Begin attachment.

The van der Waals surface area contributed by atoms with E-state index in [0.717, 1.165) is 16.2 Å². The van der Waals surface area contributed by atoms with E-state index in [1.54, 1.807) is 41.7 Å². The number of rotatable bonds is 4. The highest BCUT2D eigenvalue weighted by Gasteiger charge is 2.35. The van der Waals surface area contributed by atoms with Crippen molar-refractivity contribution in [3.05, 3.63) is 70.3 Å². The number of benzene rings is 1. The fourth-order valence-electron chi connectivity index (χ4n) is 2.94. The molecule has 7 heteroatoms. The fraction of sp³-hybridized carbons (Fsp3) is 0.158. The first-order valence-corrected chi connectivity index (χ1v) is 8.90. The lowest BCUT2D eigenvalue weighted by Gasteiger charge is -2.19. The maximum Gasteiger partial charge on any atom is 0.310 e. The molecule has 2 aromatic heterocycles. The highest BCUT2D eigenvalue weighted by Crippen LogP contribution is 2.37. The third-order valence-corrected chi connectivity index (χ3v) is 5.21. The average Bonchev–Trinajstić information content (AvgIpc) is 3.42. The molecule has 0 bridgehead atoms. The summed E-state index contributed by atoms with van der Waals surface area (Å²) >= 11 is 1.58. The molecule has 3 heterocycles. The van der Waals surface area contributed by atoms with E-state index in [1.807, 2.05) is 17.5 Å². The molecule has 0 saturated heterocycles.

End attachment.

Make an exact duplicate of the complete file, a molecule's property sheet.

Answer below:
The van der Waals surface area contributed by atoms with E-state index in [0.717, 1.165) is 16.2 Å². The van der Waals surface area contributed by atoms with E-state index in [1.54, 1.807) is 41.7 Å². The number of rotatable bonds is 4. The highest BCUT2D eigenvalue weighted by Gasteiger charge is 2.35. The van der Waals surface area contributed by atoms with Crippen molar-refractivity contribution in [3.05, 3.63) is 70.3 Å². The number of benzene rings is 1. The fourth-order valence-electron chi connectivity index (χ4n) is 2.94. The molecule has 7 heteroatoms. The fraction of sp³-hybridized carbons (Fsp3) is 0.158. The first-order valence-corrected chi connectivity index (χ1v) is 8.90. The lowest BCUT2D eigenvalue weighted by Gasteiger charge is -2.19. The maximum Gasteiger partial charge on any atom is 0.310 e. The molecule has 2 aromatic heterocycles. The highest BCUT2D eigenvalue weighted by Crippen LogP contribution is 2.37. The third-order valence-corrected chi connectivity index (χ3v) is 5.21. The average Bonchev–Trinajstić information content (AvgIpc) is 3.42. The molecule has 0 bridgehead atoms. The summed E-state index contributed by atoms with van der Waals surface area (Å²) >= 11 is 1.58. The molecule has 3 heterocycles. The van der Waals surface area contributed by atoms with E-state index in [1.807, 2.05) is 17.5 Å². The molecule has 0 saturated heterocycles.